(Amsterdam: Johanne Blaeu, [27 September] 1649). 570 x 355 mm. (22 1/4 x 14"). 10 p.l.,  pp. Third Edition.
Publisher's decorated vellum, gilt, covers with floral roll frame, leafy floral cornerpieces and large central lozenge, smooth spine in compartments with central palmette, blue morocco label, yapp edges. ENGRAVED TITLE PAGE WITH ARMORIAL FRAME AND A TOTAL OF 147 ENGRAVINGS--eight in the text (one of these double-page), four full-page, one folding map, and 134 double-page plates (56 with four images, one with three, 12 with two, and 63 with one), ALL FINELY COLORED BY A CONTEMPORARY HAND. Verso of title page with engraved armorial bookplate of Lord Harley (see below) dated 1714 and with small reproduction of a portrait of Harley's father, the Earl of Oxford and Mortimer, pasted below it; verso of dedication leaf with small ex-libris of Clement Ferguson; rear pastedown with 19th century map of the Low Countries pasted on, along with another Ferguson ex-libris. Koeman I, 67. Vellum somewhat soiled and worn, boards tending to splay, but the unsophisticated original binding quite sound. A bit of browning right at edges of leaves, with occasional chips or short tears, a couple of bifolia a little browned, other trivial imperfections, but a copy with extremely ample margins and almost entirely FINE AND FRESH INTERNALLY, WITH LOVELY COLORING.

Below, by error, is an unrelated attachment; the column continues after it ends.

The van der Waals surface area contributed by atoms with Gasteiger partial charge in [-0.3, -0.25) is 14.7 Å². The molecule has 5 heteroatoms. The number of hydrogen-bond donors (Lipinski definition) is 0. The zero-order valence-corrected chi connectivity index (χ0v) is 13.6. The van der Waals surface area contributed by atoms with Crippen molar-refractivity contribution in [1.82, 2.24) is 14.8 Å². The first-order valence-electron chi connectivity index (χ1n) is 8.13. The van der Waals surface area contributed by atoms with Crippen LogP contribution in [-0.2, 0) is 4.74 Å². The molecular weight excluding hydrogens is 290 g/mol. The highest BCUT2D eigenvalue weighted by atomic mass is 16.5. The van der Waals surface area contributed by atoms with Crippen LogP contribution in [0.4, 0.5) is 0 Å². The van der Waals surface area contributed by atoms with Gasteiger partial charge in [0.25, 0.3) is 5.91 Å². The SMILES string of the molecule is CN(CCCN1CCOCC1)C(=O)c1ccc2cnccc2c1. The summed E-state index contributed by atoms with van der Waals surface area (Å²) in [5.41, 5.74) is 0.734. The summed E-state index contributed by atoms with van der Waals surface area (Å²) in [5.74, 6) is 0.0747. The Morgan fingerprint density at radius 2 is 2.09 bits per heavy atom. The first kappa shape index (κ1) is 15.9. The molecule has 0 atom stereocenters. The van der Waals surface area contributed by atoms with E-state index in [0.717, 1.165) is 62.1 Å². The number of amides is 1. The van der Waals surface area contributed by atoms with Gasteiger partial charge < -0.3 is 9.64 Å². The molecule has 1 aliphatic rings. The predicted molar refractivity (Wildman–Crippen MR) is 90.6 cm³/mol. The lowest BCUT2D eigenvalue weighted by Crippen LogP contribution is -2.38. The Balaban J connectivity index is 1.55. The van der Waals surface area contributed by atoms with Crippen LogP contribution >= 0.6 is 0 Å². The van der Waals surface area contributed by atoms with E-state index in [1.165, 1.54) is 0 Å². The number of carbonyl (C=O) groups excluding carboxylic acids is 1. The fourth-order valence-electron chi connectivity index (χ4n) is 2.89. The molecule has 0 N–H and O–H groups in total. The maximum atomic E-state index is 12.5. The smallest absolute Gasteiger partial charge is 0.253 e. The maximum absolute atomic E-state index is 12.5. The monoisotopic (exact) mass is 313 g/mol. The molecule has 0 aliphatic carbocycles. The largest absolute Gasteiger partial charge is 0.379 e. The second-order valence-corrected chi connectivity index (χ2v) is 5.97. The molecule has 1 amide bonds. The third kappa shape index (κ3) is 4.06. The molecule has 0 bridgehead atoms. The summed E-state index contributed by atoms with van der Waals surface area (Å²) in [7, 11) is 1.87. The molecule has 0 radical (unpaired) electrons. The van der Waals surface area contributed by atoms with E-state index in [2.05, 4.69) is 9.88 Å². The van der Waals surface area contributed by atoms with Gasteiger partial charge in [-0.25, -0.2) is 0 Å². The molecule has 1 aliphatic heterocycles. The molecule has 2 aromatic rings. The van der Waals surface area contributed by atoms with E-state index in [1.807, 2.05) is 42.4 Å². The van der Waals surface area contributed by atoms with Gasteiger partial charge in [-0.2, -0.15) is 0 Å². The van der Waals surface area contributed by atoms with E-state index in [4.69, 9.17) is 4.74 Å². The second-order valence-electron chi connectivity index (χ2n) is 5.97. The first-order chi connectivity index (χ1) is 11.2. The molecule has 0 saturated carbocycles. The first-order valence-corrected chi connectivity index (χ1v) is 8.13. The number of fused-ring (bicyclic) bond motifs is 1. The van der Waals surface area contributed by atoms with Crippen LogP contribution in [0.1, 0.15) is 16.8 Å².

Still in its original binding, this is a beautifully hand-colored copy of Blaeu's atlas showing the region of the Low Countries—comprising territory that is now Belgium—left under the control of the Spanish crown after the Peace of Munster ended the Dutch War of Independence (1568-1648). In his bibliography of the great Dutch atlases, Koeman says that "of all the Blaeu atlases, the townbooks of the Netherlands are held in the highest esteem in the Netherlands," and van der Krogt says that the maps "show the proud and industrious cities of the North in their full splendor." Our third edition in Latin, published at the same time as the first edition in Dutch, is especially valued because its maps reflect changes in the political situation that occurred after the publication of the first and second editions earlier in the year; and it contains four additional engravings included here for the first time. These show views and plans of Thérouanne (Tarvenna) and a plan of Aire (Aria), and the detailed maps of the towns of Gulich and Lingen (Linga). The mostly double-page engravings are made up of topographical maps, city plans, and views of the towns, with all three sometimes combined, via vignettes and insets, into the same engraving. The very expert contemporary hand coloring brings a liveliness and immediacy to the scenes and views. A companion volume featuring the towns of the new Dutch Republic ("Urbium Belgicae Foederatae") was issued simultaneously with our volume, but the two atlases are often found separately. Joan [or Johannes] Blaeu (1596-1673) and his father Willem (1571-1638) were major figures in the golden age of the Dutch/Netherlandish School of cartography in the 16th and 17th centuries. Joan served as the official cartographer of the Dutch East India Company, then the leading player in global trade. Our volume has a distinguished provenance. Previous owner Edward Harley, 2nd Earl of Oxford and Earl Mortimer (1769-1841), but styled Lord Harley between 1711 and 1724, was one of the great bibliphiles of his day. His library was purchased in 1841 by London's leading second-hand bookseller and auctioneer, Thomas Osborne, for the princely sum of £13,000 (nearly £2 million in today's money). Harley's father Robert, 1st Earl of Oxford and Earl Mortimer (1661-1724) was chief minister to Queen Anne from 1711-14, and his tenure was tied closely to the Netherlands. His government was instrumental in negotiating the Treaty of Utrecht, which ended the War of the Spanish Succession and re-established the balance of power in Europe following the 1700 death of the childless Charles II of Spain. As a result of this treaty, the Spanish Netherlands were ceded to the Austrian Empire. (Lhi21045)